Exploratory Testing – Why, what and when?
Unless you have been stuck under a rock for the last 15 years, and even if you have been stuck under a rock testing, then we are sure you have been doing some sort of Exploratory Testing as part of your work.
We all do ET, but we are getting ahead of ourselves…
There is an approach to testing called ET and it is important to know how to use it, when to use it, how to manage it, what are its strengths and some of its weaknesses and we want to talk about this today…
Let’s try to go over them:
What is exploratory testing?
James Bach, one of the founding fathers of ET (alongside Cem Kaner), defined exploratory testing as understanding, reviewing and testing software at the same time.
Everyone, every time does ET in the most strict sense of the word…
We do exploratory testing all the time.
- ET is working with software in order to test it, and continue to understand it as you go along
- Even when you have a script, every time you test a button you will look at its surroundings and check into that; so you will be doing exploratory testing
- You will be learning the system and understanding it, at the same time you are testing it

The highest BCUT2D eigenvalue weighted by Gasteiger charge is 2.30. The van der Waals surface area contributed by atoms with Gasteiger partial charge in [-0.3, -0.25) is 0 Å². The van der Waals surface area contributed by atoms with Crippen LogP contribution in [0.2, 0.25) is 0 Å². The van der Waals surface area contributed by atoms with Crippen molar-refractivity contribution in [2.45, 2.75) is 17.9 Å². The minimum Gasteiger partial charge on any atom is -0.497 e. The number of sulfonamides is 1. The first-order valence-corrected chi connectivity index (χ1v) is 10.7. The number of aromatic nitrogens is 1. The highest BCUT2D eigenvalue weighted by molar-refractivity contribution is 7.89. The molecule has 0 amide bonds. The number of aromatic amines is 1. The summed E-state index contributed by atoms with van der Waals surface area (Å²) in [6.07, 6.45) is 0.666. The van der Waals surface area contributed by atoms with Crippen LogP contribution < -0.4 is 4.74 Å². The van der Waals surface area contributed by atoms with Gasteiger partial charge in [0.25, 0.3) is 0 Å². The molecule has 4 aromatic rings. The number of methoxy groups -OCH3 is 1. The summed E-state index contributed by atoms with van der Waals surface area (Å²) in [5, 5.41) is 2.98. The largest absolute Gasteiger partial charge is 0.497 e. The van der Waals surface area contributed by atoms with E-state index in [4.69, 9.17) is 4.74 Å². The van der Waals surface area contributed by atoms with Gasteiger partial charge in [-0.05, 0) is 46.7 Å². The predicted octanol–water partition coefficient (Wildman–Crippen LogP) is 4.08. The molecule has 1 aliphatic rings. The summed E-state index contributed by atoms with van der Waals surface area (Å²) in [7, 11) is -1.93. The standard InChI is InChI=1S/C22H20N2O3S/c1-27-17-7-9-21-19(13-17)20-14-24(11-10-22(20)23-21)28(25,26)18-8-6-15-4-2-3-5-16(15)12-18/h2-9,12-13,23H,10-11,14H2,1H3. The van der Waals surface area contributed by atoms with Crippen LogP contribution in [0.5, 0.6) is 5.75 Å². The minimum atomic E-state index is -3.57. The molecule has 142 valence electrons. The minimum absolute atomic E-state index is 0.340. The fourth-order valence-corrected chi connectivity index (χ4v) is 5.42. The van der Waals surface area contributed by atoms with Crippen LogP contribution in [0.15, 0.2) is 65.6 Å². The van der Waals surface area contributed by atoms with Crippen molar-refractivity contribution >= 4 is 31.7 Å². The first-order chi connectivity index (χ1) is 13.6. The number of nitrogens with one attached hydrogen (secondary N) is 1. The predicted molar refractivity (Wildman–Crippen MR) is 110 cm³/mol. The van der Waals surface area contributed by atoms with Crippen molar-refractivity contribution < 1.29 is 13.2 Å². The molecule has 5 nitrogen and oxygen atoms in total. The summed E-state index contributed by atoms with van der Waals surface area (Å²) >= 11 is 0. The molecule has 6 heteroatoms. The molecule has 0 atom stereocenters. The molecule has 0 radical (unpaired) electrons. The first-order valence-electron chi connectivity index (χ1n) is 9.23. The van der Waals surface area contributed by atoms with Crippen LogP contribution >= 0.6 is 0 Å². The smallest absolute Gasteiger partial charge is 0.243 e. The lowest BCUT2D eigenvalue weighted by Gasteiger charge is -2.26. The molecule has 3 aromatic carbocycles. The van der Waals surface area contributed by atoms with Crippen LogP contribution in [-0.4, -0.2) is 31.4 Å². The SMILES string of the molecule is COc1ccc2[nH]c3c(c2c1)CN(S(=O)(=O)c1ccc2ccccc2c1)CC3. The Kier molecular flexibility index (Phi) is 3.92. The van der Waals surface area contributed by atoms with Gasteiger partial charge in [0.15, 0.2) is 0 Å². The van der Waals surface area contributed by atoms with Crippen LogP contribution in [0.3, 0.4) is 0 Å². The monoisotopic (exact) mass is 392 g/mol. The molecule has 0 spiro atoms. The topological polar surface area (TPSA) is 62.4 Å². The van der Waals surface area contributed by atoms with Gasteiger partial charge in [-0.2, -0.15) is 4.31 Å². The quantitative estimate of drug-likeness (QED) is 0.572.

- Testing is a spectrum, on one side of which we have scripted testing and on the other side exploratory. When a human is involved in the process, it will always be somewhere in the middle of that spectrum. In most cases it will lean towards one of the sides, but it will never be explicitly on one side
How do you go about managing Exploratory Testing
One of the most common ways is session based test management. This will serve as a framework to direct you on what to look at.
- Limited session time, with clear goals and aim
- In the session, you raise issues, ask questions, write notes. The questions raised on the current session can then create opportunities for following sessions
- The test charter points that guide your session can constantly be updated and that will keep your sessions relevant
- Evidence is crucial: it will be used later for reference
- There are a selection of tools to choose from for recording session based tests
When does it work wonders?
- When requirements are vague
- When testing complicated or complex products
- When you’re curious about something….
- When you’re testing 🙂
When does it not work at all!!!
- It might not be possible to replace scripted testing in some environments
- But I’ve rarely seen it never work
- The tester’s experience and pre-session guidance are big factors